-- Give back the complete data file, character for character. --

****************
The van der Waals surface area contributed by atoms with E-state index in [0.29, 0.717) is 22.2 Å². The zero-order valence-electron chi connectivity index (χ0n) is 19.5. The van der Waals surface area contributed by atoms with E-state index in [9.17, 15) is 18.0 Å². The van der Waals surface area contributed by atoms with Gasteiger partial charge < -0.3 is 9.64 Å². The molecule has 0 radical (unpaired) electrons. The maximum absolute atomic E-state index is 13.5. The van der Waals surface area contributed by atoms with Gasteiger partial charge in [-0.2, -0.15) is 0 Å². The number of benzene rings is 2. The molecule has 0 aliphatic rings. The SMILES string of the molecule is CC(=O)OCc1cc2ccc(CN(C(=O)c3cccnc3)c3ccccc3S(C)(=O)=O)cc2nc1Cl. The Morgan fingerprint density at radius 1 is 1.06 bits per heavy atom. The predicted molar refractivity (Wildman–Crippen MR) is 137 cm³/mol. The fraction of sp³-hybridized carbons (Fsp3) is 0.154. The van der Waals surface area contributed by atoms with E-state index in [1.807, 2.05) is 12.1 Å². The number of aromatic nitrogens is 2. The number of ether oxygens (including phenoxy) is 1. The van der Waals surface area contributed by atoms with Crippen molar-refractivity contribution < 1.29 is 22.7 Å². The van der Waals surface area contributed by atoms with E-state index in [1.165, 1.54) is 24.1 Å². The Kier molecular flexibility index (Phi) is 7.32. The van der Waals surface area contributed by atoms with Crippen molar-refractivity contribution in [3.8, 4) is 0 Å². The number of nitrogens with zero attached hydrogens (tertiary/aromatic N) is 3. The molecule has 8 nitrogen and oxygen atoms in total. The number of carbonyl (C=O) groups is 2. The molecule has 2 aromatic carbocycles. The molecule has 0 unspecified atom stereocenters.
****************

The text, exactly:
The van der Waals surface area contributed by atoms with E-state index in [0.29, 0.717) is 22.2 Å². The zero-order valence-electron chi connectivity index (χ0n) is 19.5. The van der Waals surface area contributed by atoms with E-state index in [9.17, 15) is 18.0 Å². The van der Waals surface area contributed by atoms with Gasteiger partial charge < -0.3 is 9.64 Å². The molecule has 0 radical (unpaired) electrons. The maximum absolute atomic E-state index is 13.5. The van der Waals surface area contributed by atoms with Gasteiger partial charge in [-0.2, -0.15) is 0 Å². The number of benzene rings is 2. The molecule has 0 aliphatic rings. The SMILES string of the molecule is CC(=O)OCc1cc2ccc(CN(C(=O)c3cccnc3)c3ccccc3S(C)(=O)=O)cc2nc1Cl. The Morgan fingerprint density at radius 1 is 1.06 bits per heavy atom. The predicted molar refractivity (Wildman–Crippen MR) is 137 cm³/mol. The fraction of sp³-hybridized carbons (Fsp3) is 0.154. The van der Waals surface area contributed by atoms with E-state index in [1.807, 2.05) is 12.1 Å². The number of aromatic nitrogens is 2. The number of ether oxygens (including phenoxy) is 1. The van der Waals surface area contributed by atoms with Crippen molar-refractivity contribution < 1.29 is 22.7 Å². The van der Waals surface area contributed by atoms with E-state index in [1.165, 1.54) is 24.1 Å². The Kier molecular flexibility index (Phi) is 7.32. The van der Waals surface area contributed by atoms with Crippen molar-refractivity contribution in [3.8, 4) is 0 Å². The number of nitrogens with zero attached hydrogens (tertiary/aromatic N) is 3. The molecule has 8 nitrogen and oxygen atoms in total. The number of carbonyl (C=O) groups is 2. The molecule has 2 aromatic carbocycles. The molecule has 0 unspecified atom stereocenters.